The motorist struck by the fleeing vehicle was not seriously injured, Whitlow said.

Paulding sheriff loses 95 years of experience with three retirements

The Paulding County Sheriff s Office recently lost more than 95 years of law enforcement experience with the retirement of three people. Two detectives with a total of 74 years of experience, and a courthouse security officer with 21 years hung up their badges. Detective Dianne Hudgins Ellison ended a 29-year career and was honored April 28.

Ellison began her career in law enforcement as a radio operator with the Paulding County Sheriff s Office in December 1987 before 911 was available in Paulding County, Henson said. During the course of her career, Ellison worked in the Juvenile Investigation/Crimes Against Children Division, Transport Division, Youth Services Division as a D.A.R.E. instructor, and the Criminal Investigations Division.

Detective Ellison is considered by her peers to be one of the most genuine and caring deputies at the sheriff s office, Henson said. A sheriff s office Facebook posting from Barbara Caldwell advised Ellison to, Please enjoy your retirement.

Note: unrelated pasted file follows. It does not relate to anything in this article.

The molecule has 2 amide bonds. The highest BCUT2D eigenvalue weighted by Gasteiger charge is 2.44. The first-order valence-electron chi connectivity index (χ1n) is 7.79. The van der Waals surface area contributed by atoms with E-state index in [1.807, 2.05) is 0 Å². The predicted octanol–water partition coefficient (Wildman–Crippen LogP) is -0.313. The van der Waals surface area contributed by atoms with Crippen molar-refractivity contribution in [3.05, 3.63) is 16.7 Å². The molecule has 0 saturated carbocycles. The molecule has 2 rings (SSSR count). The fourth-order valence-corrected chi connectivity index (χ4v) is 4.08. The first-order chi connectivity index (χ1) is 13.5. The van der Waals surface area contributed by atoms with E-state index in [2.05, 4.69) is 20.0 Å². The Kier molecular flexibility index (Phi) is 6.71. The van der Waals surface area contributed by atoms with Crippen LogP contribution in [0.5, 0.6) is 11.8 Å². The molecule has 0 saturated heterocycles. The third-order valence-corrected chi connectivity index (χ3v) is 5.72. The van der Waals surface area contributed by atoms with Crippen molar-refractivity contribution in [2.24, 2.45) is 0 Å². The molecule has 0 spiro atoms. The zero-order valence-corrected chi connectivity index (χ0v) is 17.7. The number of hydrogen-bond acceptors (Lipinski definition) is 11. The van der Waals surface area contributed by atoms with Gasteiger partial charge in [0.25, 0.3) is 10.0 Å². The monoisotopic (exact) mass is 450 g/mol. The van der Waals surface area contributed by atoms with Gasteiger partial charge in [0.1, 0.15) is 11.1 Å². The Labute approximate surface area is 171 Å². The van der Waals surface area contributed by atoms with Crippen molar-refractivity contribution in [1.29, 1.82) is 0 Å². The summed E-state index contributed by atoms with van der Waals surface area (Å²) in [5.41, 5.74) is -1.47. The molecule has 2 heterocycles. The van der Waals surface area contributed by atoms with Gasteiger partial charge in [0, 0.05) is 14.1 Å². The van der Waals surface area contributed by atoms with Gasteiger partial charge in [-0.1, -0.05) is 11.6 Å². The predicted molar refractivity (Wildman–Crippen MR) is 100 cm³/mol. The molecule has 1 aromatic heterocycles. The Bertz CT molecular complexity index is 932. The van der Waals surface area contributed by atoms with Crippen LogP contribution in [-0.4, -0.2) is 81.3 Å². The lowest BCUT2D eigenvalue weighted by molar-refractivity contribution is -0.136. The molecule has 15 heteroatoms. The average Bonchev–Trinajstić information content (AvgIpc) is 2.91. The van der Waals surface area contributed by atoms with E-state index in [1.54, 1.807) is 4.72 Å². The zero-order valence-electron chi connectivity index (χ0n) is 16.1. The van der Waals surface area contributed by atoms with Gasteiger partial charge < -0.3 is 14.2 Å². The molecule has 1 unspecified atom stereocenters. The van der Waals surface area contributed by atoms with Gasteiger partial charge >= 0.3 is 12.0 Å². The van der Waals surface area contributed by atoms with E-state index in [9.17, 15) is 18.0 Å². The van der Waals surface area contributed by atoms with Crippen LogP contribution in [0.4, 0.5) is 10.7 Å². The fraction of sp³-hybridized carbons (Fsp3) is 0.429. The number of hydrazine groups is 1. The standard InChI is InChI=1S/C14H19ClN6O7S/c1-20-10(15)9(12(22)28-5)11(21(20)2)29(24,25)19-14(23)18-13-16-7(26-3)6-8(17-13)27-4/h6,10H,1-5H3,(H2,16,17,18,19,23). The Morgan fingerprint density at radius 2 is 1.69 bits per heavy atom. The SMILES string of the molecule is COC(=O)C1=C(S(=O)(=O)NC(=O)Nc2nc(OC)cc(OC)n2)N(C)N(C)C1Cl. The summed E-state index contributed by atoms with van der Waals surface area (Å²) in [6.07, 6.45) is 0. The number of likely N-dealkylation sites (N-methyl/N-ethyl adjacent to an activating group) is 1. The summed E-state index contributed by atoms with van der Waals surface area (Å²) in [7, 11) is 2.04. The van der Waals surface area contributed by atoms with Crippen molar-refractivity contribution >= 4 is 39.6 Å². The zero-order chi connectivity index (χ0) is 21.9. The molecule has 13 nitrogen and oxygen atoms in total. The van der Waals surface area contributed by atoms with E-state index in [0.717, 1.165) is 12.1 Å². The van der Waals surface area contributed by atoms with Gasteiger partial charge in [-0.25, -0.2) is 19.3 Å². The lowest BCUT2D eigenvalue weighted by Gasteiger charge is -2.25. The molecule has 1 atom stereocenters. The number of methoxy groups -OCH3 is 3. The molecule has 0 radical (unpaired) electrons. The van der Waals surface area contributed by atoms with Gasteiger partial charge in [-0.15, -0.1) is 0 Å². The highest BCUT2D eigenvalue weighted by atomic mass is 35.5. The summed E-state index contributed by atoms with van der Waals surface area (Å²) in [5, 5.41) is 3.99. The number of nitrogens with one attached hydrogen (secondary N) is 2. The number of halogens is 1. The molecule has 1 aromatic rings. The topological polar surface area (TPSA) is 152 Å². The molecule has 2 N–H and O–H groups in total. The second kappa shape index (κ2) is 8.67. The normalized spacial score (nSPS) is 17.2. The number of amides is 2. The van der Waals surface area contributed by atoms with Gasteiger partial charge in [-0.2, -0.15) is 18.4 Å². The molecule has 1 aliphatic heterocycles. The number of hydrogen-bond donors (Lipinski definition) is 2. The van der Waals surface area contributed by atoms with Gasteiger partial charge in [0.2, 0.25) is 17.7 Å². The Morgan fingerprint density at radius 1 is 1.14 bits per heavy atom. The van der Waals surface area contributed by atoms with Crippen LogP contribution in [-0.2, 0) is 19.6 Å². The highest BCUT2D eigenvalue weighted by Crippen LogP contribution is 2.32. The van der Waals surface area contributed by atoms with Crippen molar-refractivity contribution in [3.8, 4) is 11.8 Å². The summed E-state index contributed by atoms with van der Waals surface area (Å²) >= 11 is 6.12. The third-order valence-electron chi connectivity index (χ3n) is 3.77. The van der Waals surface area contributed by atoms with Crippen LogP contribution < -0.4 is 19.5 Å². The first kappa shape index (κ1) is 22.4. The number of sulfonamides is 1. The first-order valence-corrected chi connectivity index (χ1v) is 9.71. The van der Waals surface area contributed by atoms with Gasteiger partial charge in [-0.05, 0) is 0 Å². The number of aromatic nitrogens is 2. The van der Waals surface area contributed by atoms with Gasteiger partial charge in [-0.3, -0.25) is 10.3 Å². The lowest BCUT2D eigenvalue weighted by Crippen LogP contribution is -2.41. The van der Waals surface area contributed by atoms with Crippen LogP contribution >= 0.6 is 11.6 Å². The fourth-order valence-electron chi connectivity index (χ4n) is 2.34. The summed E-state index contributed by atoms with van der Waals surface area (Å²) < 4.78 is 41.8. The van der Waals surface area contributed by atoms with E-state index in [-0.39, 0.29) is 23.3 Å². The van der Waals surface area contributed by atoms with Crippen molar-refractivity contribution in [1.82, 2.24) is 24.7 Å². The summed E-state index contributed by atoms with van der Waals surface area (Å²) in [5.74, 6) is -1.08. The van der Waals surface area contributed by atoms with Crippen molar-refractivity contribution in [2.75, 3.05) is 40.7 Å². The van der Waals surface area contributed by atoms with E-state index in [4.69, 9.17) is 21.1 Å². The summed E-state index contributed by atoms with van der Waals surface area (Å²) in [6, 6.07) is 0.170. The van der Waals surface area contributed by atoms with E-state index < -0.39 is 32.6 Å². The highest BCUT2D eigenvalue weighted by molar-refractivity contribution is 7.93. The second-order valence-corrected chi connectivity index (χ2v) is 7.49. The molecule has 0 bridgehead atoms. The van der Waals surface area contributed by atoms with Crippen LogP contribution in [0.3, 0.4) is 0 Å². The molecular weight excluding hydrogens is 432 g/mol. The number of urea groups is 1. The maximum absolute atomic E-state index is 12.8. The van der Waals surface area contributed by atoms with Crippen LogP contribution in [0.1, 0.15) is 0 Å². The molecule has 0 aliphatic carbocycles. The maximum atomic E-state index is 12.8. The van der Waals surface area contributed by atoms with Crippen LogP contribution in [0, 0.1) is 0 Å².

You were an angel to me when my grandson passed away, Caldwell wrote. Thank you for your kindness during such a difficult time.

Henson said Ellison has a distinct compassion for the victims of the domestic violence cases that she primarily works as a detective in the Criminal Investigation Division.

Detective Ellison will be sorely missed by her co-workers and the citizens she encountered every day. Sheriff s Detective Louis Guy was honored April 28 on his retirement from 45 years in law enforcement in two metro Atlanta counties. Guy began his career in law enforcement with the Marietta Police Department in 1972, where he worked for 23 years before moving to the Paulding County Sheriff s Office in 1995.